“What Works” is a term used nationally by correctional agencies in reference to researched principles and practices common to effective public safety and offender programming. What Works research has also identified the offender attributes, “Criminogenic Risks and Needs,” that successful correctional programs must target (Gendreau, P. & Andrews, D.A. 1990).
The mission of a What Works system states that public safety and offender change are accomplished by risk control and risk reduction through an integrated system of sanctions and interventions. A What Works environment means that everyone who has anything to do directly or indirectly with an offender, from entry into the system to completion, is focused on assisting that person to be successful and is consistent on how they do that. At GEO Reentry, we have a systematic training program for reentry program staff — both in-prison and in-community centers — that focus on immersing staffing in What Works and evidence-based practices. As more and more agencies adapt these principles, out team collaborates to deliver a uniform approach to working with individuals referred to our programs.
Effective treatment based on What Works must address:
- Criminogenic Risk
- Criminogenic Need
- Relapse Prevention Strategies
Attributes associated with criminal behaviors and recidivism include (Gendreau, P. & Andrews, D.A. 1990):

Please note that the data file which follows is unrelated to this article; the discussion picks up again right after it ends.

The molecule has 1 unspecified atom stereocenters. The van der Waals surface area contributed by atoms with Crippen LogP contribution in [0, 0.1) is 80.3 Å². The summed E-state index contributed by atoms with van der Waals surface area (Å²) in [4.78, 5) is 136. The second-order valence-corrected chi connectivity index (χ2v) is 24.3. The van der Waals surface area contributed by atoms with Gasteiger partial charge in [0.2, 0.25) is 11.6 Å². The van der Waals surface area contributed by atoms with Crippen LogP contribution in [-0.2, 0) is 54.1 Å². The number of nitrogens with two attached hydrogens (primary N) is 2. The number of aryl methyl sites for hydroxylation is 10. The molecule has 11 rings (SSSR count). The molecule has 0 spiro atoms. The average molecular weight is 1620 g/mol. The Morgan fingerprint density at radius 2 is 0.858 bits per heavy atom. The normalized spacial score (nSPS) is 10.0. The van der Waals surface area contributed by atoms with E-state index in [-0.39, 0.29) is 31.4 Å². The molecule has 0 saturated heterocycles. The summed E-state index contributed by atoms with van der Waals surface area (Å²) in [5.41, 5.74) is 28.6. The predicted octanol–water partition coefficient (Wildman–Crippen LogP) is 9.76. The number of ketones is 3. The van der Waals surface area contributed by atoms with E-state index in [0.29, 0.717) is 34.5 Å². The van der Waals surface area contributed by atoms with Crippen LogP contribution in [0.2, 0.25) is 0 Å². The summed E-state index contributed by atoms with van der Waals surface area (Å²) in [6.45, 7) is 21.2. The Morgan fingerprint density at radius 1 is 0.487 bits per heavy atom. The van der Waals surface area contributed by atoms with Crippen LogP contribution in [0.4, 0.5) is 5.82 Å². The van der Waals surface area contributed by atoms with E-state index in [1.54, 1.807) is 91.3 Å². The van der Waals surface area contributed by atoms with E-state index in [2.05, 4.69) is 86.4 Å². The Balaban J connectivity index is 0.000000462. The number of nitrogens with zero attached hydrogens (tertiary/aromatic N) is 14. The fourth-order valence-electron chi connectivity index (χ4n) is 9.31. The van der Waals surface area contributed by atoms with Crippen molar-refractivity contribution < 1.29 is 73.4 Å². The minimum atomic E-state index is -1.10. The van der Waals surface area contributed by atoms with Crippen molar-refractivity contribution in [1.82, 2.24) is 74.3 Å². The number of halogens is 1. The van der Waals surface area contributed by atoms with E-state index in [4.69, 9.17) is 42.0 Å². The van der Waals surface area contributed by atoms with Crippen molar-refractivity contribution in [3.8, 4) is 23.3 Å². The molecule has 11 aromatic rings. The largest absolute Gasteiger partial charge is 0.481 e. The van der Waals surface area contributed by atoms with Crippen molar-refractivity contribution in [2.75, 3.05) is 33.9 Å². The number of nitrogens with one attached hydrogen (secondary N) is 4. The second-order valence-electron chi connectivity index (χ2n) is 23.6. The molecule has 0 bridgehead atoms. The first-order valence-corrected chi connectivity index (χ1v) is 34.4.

- Antisocial attitudes, values and beliefs (criminal thinking)
- Pro-criminal associates and isolation from prosocial associates
- Particular temperament and behavioral characteristics (e.g., egocentrism)
- Weak problem-solving and social skills
- Criminal history
- Negative family factors (i.e., abuse, unstructured or undisciplined environment, criminality in the family, substance abuse in the family)
- Low levels of vocational and educational skills
- Substance abuse
The more risk factors present, the greater the risk for committing criminal acts.
The Risk Principle
The risk principle embodies the assumption that criminal behavior can be predicted for individual offenders on the basis of certain factors. Some factors, such as criminal history, are static and unchangeable. Others, such as substance abuse, antisocial attitudes and antisocial associates, are dynamic and changeable. With proper assessment of these factors, researchers and practitioners have demonstrated that it is possible to classify offenders according to their relative likelihood of committing new offenses with as much as 80 percent accuracy. Application of the risk principle requires matching levels of intensity of treatment with the risk levels of offenders. High-risk offenders require intensive interventions to reduce recidivism, while low-risk offenders benefit most from low-intensity interventions or no intervention at all (Gendreau, P. & Andrews, D.A. 1990).
For more information about What Works, visit one of our GEO Reentry programs or visit with any of our staff. You can read more about the effectiveness of our programming by visiting our Outcomes page.